In our experience, using anger or name-calling isn’t usually very effective when trying to fight the “establishment” or status quo. Something we teach all of our patients in our program is that you can’t change anyone else; the only person you can change is yourself. And once you change yourself, others tend to change as well. We have been slowly trying to change the established way of treating people with co-occurring disorders, at least in this state—by changing the way we treat them.
One example of this is our request that patients be off of all addictive medications for 30 days prior to admission. In fact, we won’t give someone a bed date until we have confirmation of this. This includes benzodiazepines for anxiety and sleep, stimulants for ADHD and narcotics for chronic pain. Since we are mandated to treat the people who have failed everything else, we see patients who have been in numerous previous treatment programs. When we get an application for someone with alcohol dependence who keeps drinking in spite of treatment and consequences and is on prescription benzodiazepines, our message to the referring agency/individual is perhaps this medication is one of the reasons this person has not been able to remain sober.
There is a great deal of literature that indicates that the use of addictive medications can trigger people to relapse to their substance of choice. Because of cross-tolerance and the fact that all the addicting drugs/medications basically work in the same area of the brain, these medications can potentially trigger a relapse. We have frequently seen people relapse to alcohol after receiving narcotics for pain. This usually isn’t when they receive appropriate doses in a controlled setting to manage acute pain but when they get a prescription for a large amount with numerous refills. Most people I know with addiction issues, when being honest and self-aware, can tell the minute their use of narcotic medications goes from “I need it” to “I want it”. We do a great deal of education with our patients about pain management so that they can educate their physicians. We tell them it is important to tell their physician about their addiction problems and have them write letters that they can give to all their physicians asking that they treat them appropriately and not set them up for relapse. We let them know that at some point in their lives they may need narcotics for acute pain management and that initially they may need more than the average, non-addicted person, primarily because they have increased their tolerance (activated their liver metabolism) by their drug/alcohol abuse. However, this does not mean they need it longer than anyone else and they have to be honest with themselves about when it is no longer about physical pain but more about emotional pain and stop taking it.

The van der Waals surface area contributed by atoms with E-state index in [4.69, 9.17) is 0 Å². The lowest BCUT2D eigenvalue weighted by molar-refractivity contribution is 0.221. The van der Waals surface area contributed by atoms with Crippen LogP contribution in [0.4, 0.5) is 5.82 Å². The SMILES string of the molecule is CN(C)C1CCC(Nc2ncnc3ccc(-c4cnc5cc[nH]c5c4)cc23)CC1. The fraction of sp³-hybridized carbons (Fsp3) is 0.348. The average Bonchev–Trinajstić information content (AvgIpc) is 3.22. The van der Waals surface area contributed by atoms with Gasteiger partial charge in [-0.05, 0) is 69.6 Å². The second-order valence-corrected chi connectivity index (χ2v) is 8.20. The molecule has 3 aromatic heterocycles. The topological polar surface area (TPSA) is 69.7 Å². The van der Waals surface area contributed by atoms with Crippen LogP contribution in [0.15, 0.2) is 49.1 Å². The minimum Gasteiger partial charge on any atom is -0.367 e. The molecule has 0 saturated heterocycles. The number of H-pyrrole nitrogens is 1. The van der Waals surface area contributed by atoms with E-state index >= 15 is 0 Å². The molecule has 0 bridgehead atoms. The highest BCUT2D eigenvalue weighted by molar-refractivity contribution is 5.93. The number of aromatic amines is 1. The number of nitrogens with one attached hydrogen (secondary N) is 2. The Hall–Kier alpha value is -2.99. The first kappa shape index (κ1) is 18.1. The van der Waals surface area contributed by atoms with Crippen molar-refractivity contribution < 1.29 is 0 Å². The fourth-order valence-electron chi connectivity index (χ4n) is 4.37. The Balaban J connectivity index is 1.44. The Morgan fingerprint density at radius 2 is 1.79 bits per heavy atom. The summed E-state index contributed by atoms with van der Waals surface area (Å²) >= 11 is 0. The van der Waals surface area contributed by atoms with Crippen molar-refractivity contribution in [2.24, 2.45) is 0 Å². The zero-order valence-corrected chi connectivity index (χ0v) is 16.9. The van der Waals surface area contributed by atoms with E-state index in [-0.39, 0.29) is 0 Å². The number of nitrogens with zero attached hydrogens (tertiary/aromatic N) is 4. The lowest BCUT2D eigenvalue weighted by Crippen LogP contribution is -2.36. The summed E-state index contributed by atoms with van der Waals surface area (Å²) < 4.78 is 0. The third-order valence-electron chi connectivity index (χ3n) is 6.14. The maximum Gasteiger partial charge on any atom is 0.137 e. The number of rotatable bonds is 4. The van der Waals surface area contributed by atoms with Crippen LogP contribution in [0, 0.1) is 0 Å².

We educate patients that narcotics are not the treatment of choice for chronic pain. We want the patients off these medications for 30 days prior to admission so that we don’t have to deal with the problems with withdrawal that make it difficult for patients to be involved in treatment. The majority of these patients are amazed to find that their pain is actually less by the time they get to us and they are able to see they were in a vicious cycle of withdrawal causing pain and making their initial pain worse. They usually then come in on other non-addictive medications to help with pain such as anticonvulsants and/or SSRI medications that have been substituted for their narcotic medications. We initially allow them to stay on these medications but introduce them to a myriad of other ways to manage pain and at times, can get them off of their medications. We involve these patients in physical therapy, pool therapy, Tai Chi, yoga, 5-point NADA ear acudetox, thought field therapy, biofeedback based on heart rate variability and a form of EMDR therapy to help them resolve issues from the past, all of which can help with pain management. (I hope to talk about these individually in more depth in future blogs.) Most patients with chronic pain issues find that holding on to emotional pain from past trauma comes out in the form of physical pain. When they work through this and are able to let it go, the physical pain greatly diminishes.